I taught computers to “old” people (like me) for some years. Many of them said “I HATE computers. I’m only here at these lessons because my kids bought me a laptop/tablet and say I should learn to use it” and other such stuff. There were several who developed the light of obsession/passion in their eyes. I knew they were the ones who’d be fine. Computers can make an old person’s world VAST!

    My oldest student was 92 when she started lessons. She just died last year at 96. I miss all her funny e-mails and pictures and the latest results from her Bridge Club.

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    • You know, I had not thought about technology use among the elderly. You are completely right that the elderly today are the lost generation in respects to using technology. I do think that future generations will be less lonely as they get older because of social media/the internet. I just wonder whether it will prevent family from actually visiting because they can just write on Grandma’s Facebook page. Really, that is a problem for all age groups and we need to balance all forms of interaction. I really appreciate you broadening my perspective and I hope to still be blogging when I am a old man. Thanks for the comment :).

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  3. Enjoyed your blog today. Very difficult to see all of these lonely souls with no one to visit them. The week of thanksgiving and Christmas Was the only time I saw any visitors come to see anyone . Unfortunately so many patients in the building that your grandma is in, doesn’t have a clue where they are. Dementia robs the elderly of all their memories and reduces them down to a mental age of four and five years olds. Some of the actions that I have witnessed has made me smile….. Pauline sits near the exit door with her walker piled high with personal items. Hoping and praying someone will let her go thru the magic door to freedom. Another asks to use the phone to call her parents so they can come and get her, she herself is in her 80’s. Odell wanders from hallway to hallway , then wanders around the dining room tables taking the water glasses on each table and putting them in a circle or a line. Meanwhile never looking anyone in the eye or speaking to them either. Every day like little lost lambs and yet there is a sweetness about each one. So child like in a tired old body. I ask God ….what is their purpose in life now? They can’t function like normal people and yet there they are, still living a strange life in their own little world.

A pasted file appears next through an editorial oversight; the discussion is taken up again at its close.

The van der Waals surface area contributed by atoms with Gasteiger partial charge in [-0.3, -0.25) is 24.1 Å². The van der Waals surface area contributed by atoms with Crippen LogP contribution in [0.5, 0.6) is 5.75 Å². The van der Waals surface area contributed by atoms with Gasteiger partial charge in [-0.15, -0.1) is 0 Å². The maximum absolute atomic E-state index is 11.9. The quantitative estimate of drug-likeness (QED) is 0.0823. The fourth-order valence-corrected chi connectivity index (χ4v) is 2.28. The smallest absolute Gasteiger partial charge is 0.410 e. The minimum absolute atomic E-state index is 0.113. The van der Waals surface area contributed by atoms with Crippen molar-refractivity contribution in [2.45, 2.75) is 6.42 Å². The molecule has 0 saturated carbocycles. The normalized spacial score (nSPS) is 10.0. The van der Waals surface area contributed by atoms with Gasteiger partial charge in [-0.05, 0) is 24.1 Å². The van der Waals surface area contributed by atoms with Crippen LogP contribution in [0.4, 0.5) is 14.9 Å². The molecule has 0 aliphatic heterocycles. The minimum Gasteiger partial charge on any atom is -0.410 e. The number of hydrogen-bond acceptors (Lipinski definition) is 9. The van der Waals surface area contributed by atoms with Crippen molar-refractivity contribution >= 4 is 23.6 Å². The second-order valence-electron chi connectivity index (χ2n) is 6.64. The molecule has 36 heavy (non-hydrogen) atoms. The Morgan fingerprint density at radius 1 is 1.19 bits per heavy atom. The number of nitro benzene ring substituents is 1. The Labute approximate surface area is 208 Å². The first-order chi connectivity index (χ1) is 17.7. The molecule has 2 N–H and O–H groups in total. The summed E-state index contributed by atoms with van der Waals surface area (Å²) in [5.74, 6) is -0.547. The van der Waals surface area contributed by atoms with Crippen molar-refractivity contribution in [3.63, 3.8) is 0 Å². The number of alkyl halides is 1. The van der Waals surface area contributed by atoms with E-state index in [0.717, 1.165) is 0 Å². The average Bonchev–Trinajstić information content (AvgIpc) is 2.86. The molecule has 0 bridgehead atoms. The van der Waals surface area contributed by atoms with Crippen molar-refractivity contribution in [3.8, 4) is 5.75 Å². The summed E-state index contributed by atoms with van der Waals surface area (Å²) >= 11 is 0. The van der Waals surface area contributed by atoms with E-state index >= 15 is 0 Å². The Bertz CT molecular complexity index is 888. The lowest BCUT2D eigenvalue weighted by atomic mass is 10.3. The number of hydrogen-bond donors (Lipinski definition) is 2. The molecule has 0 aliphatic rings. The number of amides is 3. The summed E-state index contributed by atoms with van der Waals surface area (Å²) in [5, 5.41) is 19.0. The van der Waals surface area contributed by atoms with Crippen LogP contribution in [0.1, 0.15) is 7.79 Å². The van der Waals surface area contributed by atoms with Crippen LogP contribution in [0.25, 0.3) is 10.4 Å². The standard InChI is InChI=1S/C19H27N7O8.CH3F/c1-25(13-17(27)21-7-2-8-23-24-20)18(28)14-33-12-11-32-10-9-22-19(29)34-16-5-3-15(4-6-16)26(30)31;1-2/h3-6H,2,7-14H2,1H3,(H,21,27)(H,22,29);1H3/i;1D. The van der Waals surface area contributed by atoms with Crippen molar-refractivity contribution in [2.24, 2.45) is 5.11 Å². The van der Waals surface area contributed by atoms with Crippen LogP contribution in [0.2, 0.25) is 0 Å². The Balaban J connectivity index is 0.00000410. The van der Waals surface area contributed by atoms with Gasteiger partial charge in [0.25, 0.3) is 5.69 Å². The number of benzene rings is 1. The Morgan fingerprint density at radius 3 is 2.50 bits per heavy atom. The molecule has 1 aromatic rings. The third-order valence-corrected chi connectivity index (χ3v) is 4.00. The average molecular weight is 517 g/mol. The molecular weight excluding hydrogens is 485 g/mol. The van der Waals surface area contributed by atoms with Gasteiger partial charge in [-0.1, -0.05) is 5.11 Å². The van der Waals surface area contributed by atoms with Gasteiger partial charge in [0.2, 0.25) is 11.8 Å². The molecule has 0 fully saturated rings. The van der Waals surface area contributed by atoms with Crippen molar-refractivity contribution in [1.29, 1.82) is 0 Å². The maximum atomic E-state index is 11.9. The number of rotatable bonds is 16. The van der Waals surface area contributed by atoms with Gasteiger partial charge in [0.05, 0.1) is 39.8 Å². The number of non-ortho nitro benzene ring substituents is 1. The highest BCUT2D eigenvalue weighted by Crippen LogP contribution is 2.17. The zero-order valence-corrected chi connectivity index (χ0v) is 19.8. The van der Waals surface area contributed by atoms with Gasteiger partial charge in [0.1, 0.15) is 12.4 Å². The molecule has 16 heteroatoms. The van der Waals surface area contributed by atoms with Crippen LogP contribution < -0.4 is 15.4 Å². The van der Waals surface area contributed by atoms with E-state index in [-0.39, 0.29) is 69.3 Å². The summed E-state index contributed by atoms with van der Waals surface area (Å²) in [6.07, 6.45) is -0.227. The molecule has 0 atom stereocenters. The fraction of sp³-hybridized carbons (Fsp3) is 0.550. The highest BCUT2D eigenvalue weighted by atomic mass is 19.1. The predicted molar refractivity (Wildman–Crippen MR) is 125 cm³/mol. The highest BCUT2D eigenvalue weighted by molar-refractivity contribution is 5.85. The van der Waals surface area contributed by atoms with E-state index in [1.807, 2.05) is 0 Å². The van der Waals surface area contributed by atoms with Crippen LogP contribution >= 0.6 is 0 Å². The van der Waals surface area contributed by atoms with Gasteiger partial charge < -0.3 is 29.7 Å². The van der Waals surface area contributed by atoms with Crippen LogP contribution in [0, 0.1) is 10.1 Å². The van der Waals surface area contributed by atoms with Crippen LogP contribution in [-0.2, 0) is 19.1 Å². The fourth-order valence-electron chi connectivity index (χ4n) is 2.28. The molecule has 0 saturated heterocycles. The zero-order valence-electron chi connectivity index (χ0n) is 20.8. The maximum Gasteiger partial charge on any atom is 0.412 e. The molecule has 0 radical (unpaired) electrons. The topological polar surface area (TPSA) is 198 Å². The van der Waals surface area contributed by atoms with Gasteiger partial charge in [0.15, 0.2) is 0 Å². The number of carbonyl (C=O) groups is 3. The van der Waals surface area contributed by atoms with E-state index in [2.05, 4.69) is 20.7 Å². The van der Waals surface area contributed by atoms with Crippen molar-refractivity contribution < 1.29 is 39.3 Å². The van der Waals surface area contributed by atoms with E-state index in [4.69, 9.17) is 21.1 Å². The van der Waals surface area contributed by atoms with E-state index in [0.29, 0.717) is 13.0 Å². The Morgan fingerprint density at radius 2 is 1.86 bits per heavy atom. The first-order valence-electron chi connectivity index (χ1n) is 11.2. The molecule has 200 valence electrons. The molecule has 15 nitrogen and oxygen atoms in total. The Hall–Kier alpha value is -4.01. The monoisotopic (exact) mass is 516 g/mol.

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    • Thanks for commenting Aunt Linda 🙂 It seems like you are really getting to know the residents there. They are like children in ways and maybe that is a good thing. Being child like is something adults strive for and can never achieve because of stress/worry/responsibilities. Interesting to think about and think about their perspectives. Thankfully you are there to advocate for Grandma.

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      • Thanks Jon , being an advocate for her can be tiring and stressful. On a daily basis you are watching what they are suppose to be doing to make her comfortable and that she is safe and sound. A lot of the caregivers over there are just putting in their time and nothing more, so I have to be right on top of them. So many of the patients have no one watching over them, so I believe the staff is not used to being questioned or called on the carpet when I see something wrong. So…..your mom and I are there on a daily basis to keep things running smooth. My new job since I retired. 😜